As she stood before him, she suddenly became aware that this was all in vain. Her light gray eyes skimmed the room to avoid looking into his calm blue ones. White walls with portraits of people she didn’t know and would never know, a wooden desk with busts and papers so neatly arranged it almost appeared sterile, a bookshelf filled with more books than anyone could read in a lifetime, a few cushioned chairs; these were the contents of his office. The sunset burned through the large window and illuminated her white gown with a fiery light. He sat in a chair behind the desk and smiled passively, waiting for her to speak the words she could no longer find. There was a speck of something red on his white coat. She wondered if it was blood.

“What it is that you need, Amanda?” There was no impatience in his voice; his words were naturally smooth and controlled. She shook her head gently and inhaled as deeply and slowly as she could.

“I want to leave,” she said with as much force as she could muster through her anxiety. She lifted her eyes and forced herself to look directly at him. She immediately knew he wouldn’t let her go. Her gaze dropped to the possible drop of blood on his coat and she refused to let herself wonder how it got there. Bad things happened when her imagination drifted.

“Amanda, I don’t think you want to do that.” His smile was so pleasant her lips twitched to imitate it. “You’re very safe here, this is your home.” The blue of his eyes had a way of assuring her this was true.

No, Amanda, said a voice inside of her, you know who he is, you know what he is. You can’t stay here any longer or he will never let you leave. She took a deep breath and tried again.

“I’m leaving,” she breathed, but the fear inside of her had already begun to take of hold of her. Desperate to relieve the tension building inside of her, she began to ball up her fists, squeeze her fingernails into her palm, and release slowly. Outside of the window, the sunset lit the autumn field with a golden light. Golden light on a golden world. The reddish yellow trees waved gently in the breeze.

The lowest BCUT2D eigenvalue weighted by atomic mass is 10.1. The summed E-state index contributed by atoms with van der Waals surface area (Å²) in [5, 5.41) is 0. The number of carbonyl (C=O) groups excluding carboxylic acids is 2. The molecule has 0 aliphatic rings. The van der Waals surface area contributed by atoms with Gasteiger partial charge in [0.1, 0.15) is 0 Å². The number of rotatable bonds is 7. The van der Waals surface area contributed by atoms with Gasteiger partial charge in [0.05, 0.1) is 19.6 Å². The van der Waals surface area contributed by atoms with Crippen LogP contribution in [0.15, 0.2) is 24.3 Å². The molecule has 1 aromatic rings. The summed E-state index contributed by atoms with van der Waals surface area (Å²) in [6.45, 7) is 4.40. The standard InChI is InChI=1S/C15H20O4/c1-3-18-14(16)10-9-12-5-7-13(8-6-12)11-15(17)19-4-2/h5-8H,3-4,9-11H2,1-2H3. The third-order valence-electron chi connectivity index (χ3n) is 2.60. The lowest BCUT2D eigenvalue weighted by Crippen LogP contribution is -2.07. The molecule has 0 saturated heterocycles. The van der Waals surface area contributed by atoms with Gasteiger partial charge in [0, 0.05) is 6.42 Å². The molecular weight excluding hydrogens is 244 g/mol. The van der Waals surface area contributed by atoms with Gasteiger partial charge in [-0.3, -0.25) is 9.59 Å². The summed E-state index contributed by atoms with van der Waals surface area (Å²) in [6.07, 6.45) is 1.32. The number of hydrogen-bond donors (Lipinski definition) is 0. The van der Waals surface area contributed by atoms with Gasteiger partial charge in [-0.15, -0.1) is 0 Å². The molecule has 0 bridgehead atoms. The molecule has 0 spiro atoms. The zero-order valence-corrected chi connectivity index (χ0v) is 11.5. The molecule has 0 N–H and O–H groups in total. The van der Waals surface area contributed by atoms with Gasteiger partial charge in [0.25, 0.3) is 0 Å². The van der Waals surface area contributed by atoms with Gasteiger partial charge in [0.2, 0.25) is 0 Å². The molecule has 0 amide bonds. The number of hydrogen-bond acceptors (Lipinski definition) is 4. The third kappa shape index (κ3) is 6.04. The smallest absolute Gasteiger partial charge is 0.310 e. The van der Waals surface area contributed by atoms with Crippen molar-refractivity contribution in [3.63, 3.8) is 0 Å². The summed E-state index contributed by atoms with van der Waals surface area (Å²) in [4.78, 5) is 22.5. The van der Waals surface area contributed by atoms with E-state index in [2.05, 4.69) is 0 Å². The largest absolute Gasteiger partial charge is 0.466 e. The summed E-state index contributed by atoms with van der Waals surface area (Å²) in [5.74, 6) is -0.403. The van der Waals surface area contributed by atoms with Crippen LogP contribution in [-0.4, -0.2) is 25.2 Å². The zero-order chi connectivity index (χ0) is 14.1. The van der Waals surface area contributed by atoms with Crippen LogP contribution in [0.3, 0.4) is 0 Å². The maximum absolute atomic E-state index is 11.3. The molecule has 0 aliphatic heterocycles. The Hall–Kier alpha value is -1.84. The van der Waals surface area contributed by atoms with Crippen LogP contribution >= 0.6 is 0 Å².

“Amanda, why do you want to leave?” His words were too gentle, his tone too soft. She suddenly felt as though she had somehow hurt him by asking to abandon him.

Don’t let him manipulate you, Amanda. He’ll kill you in your sleep, now. He knows you’re going to escape if he doesn’t release you. Amanda felt herself quiver. She bit her lip, dug her nails more deeply into her palms and tried to regain herself, but it was too late. Desperately, she looked up at him, hoping he couldn’t see her fear. She knew instantly he had seen right through her; his eyes burrowed deep into her core. She realized she was not safe from him, that she was totally in his power and part of her was relieved by it. The golden world outside of the window was like a horrible faerie tale; it was the world that had produced both Mother Theresa and Charles Manson. Was there a place for her amongst the saints and murderers?